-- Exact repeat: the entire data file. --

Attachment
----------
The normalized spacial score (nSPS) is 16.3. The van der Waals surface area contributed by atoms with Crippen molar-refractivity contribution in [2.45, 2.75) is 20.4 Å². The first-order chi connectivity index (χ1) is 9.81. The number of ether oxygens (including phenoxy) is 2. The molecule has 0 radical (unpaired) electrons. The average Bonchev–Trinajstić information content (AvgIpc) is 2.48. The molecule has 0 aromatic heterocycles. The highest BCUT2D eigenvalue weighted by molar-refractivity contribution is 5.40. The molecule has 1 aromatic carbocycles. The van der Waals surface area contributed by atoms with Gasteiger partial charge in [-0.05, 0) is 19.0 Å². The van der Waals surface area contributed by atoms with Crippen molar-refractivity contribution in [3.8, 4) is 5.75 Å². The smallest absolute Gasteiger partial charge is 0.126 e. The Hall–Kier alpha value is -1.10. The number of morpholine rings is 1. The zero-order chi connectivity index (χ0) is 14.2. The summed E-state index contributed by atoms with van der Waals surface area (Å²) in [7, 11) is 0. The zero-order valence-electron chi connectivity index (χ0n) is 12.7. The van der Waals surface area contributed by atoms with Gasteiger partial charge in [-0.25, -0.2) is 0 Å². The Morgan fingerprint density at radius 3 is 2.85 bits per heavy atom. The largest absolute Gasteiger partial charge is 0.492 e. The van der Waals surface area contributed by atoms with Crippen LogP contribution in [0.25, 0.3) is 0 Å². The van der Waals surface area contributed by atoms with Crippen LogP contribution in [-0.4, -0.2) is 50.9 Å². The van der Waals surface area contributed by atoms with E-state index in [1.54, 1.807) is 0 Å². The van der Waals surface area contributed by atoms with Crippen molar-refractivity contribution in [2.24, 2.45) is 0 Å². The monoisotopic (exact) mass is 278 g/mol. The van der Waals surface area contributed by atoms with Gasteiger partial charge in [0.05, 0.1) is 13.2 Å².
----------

The normalized spacial score (nSPS) is 16.3. The van der Waals surface area contributed by atoms with Crippen molar-refractivity contribution in [2.45, 2.75) is 20.4 Å². The first-order chi connectivity index (χ1) is 9.81. The number of ether oxygens (including phenoxy) is 2. The molecule has 0 radical (unpaired) electrons. The average Bonchev–Trinajstić information content (AvgIpc) is 2.48. The molecule has 0 aromatic heterocycles. The highest BCUT2D eigenvalue weighted by molar-refractivity contribution is 5.40. The molecule has 1 aromatic carbocycles. The van der Waals surface area contributed by atoms with Gasteiger partial charge in [-0.05, 0) is 19.0 Å². The van der Waals surface area contributed by atoms with Crippen molar-refractivity contribution in [3.8, 4) is 5.75 Å². The smallest absolute Gasteiger partial charge is 0.126 e. The Hall–Kier alpha value is -1.10. The number of morpholine rings is 1. The zero-order chi connectivity index (χ0) is 14.2. The summed E-state index contributed by atoms with van der Waals surface area (Å²) in [7, 11) is 0. The zero-order valence-electron chi connectivity index (χ0n) is 12.7. The van der Waals surface area contributed by atoms with Gasteiger partial charge in [-0.25, -0.2) is 0 Å². The Morgan fingerprint density at radius 3 is 2.85 bits per heavy atom. The largest absolute Gasteiger partial charge is 0.492 e. The van der Waals surface area contributed by atoms with Crippen LogP contribution in [0.25, 0.3) is 0 Å². The van der Waals surface area contributed by atoms with Crippen LogP contribution in [-0.4, -0.2) is 50.9 Å². The van der Waals surface area contributed by atoms with E-state index in [1.54, 1.807) is 0 Å². The van der Waals surface area contributed by atoms with Crippen molar-refractivity contribution in [2.24, 2.45) is 0 Å². The monoisotopic (exact) mass is 278 g/mol. The van der Waals surface area contributed by atoms with Gasteiger partial charge in [0.05, 0.1) is 13.2 Å².